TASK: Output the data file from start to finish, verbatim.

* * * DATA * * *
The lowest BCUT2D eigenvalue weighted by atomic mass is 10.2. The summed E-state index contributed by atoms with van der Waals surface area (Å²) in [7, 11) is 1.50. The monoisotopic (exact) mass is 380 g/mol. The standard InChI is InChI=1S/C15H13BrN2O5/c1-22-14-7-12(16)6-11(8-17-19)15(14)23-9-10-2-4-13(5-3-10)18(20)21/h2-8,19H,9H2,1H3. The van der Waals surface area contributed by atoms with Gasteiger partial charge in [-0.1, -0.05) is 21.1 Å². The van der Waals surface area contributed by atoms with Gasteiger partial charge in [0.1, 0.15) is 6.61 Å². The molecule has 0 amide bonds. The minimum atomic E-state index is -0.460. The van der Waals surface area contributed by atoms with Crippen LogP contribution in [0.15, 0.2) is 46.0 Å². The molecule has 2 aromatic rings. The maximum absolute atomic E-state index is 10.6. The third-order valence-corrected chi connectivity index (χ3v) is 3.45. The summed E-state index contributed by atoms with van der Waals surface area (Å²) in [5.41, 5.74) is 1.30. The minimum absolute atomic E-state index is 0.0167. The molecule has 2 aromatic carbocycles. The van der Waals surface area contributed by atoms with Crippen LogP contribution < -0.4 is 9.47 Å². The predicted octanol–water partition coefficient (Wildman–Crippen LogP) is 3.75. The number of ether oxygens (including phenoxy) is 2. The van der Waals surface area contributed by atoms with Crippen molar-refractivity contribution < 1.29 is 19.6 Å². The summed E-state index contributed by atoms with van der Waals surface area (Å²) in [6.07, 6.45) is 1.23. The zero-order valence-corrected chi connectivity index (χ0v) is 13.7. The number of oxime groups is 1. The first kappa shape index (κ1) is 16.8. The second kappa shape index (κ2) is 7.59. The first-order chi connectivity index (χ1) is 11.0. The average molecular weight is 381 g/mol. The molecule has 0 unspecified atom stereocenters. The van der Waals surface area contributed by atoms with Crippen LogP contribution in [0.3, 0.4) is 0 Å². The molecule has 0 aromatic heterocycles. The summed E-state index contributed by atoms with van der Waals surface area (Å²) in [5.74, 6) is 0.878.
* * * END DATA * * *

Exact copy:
The lowest BCUT2D eigenvalue weighted by atomic mass is 10.2. The summed E-state index contributed by atoms with van der Waals surface area (Å²) in [7, 11) is 1.50. The monoisotopic (exact) mass is 380 g/mol. The standard InChI is InChI=1S/C15H13BrN2O5/c1-22-14-7-12(16)6-11(8-17-19)15(14)23-9-10-2-4-13(5-3-10)18(20)21/h2-8,19H,9H2,1H3. The van der Waals surface area contributed by atoms with Gasteiger partial charge in [-0.1, -0.05) is 21.1 Å². The van der Waals surface area contributed by atoms with Gasteiger partial charge in [0.1, 0.15) is 6.61 Å². The molecule has 0 amide bonds. The minimum atomic E-state index is -0.460. The van der Waals surface area contributed by atoms with Crippen LogP contribution in [0.15, 0.2) is 46.0 Å². The molecule has 2 aromatic rings. The maximum absolute atomic E-state index is 10.6. The third-order valence-corrected chi connectivity index (χ3v) is 3.45. The summed E-state index contributed by atoms with van der Waals surface area (Å²) in [5.41, 5.74) is 1.30. The minimum absolute atomic E-state index is 0.0167. The molecule has 2 aromatic carbocycles. The van der Waals surface area contributed by atoms with Crippen LogP contribution < -0.4 is 9.47 Å². The predicted octanol–water partition coefficient (Wildman–Crippen LogP) is 3.75. The number of ether oxygens (including phenoxy) is 2. The van der Waals surface area contributed by atoms with Crippen molar-refractivity contribution < 1.29 is 19.6 Å². The summed E-state index contributed by atoms with van der Waals surface area (Å²) in [6.07, 6.45) is 1.23. The zero-order valence-corrected chi connectivity index (χ0v) is 13.7. The number of oxime groups is 1. The first kappa shape index (κ1) is 16.8. The second kappa shape index (κ2) is 7.59. The first-order chi connectivity index (χ1) is 11.0. The average molecular weight is 381 g/mol. The molecule has 0 unspecified atom stereocenters. The van der Waals surface area contributed by atoms with Crippen LogP contribution in [0.3, 0.4) is 0 Å². The molecule has 0 aromatic heterocycles. The summed E-state index contributed by atoms with van der Waals surface area (Å²) in [5.74, 6) is 0.878.